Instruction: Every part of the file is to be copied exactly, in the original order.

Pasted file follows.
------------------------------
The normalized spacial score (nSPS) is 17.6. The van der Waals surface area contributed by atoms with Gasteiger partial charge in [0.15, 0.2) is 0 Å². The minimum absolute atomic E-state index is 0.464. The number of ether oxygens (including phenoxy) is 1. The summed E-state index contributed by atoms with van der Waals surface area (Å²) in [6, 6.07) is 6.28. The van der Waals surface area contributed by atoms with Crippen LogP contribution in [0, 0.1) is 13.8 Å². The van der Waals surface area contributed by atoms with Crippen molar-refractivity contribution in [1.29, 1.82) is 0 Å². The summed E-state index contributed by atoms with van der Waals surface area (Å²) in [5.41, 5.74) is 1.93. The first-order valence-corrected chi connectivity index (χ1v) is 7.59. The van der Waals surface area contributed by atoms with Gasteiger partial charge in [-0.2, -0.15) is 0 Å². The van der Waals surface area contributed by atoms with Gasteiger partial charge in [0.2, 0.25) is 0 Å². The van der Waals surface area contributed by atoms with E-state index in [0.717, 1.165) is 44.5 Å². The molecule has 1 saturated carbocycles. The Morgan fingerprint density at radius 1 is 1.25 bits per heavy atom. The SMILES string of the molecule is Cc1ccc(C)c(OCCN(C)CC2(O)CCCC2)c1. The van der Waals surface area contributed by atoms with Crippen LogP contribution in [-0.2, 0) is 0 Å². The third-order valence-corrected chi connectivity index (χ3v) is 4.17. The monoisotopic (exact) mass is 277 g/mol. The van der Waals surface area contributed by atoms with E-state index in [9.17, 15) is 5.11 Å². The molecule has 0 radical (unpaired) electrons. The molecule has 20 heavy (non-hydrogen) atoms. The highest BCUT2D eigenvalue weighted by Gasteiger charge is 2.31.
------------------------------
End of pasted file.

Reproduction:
The normalized spacial score (nSPS) is 17.6. The van der Waals surface area contributed by atoms with Gasteiger partial charge in [0.15, 0.2) is 0 Å². The minimum absolute atomic E-state index is 0.464. The number of ether oxygens (including phenoxy) is 1. The summed E-state index contributed by atoms with van der Waals surface area (Å²) in [6, 6.07) is 6.28. The van der Waals surface area contributed by atoms with Crippen LogP contribution in [0, 0.1) is 13.8 Å². The van der Waals surface area contributed by atoms with Crippen molar-refractivity contribution in [1.29, 1.82) is 0 Å². The summed E-state index contributed by atoms with van der Waals surface area (Å²) in [5.41, 5.74) is 1.93. The first-order valence-corrected chi connectivity index (χ1v) is 7.59. The van der Waals surface area contributed by atoms with Gasteiger partial charge in [-0.2, -0.15) is 0 Å². The van der Waals surface area contributed by atoms with Gasteiger partial charge in [0.2, 0.25) is 0 Å². The van der Waals surface area contributed by atoms with E-state index in [0.717, 1.165) is 44.5 Å². The molecule has 1 saturated carbocycles. The Morgan fingerprint density at radius 1 is 1.25 bits per heavy atom. The SMILES string of the molecule is Cc1ccc(C)c(OCCN(C)CC2(O)CCCC2)c1. The van der Waals surface area contributed by atoms with Crippen LogP contribution in [-0.2, 0) is 0 Å². The third-order valence-corrected chi connectivity index (χ3v) is 4.17. The monoisotopic (exact) mass is 277 g/mol. The van der Waals surface area contributed by atoms with E-state index in [9.17, 15) is 5.11 Å². The molecule has 0 radical (unpaired) electrons. The molecule has 20 heavy (non-hydrogen) atoms. The highest BCUT2D eigenvalue weighted by Gasteiger charge is 2.31.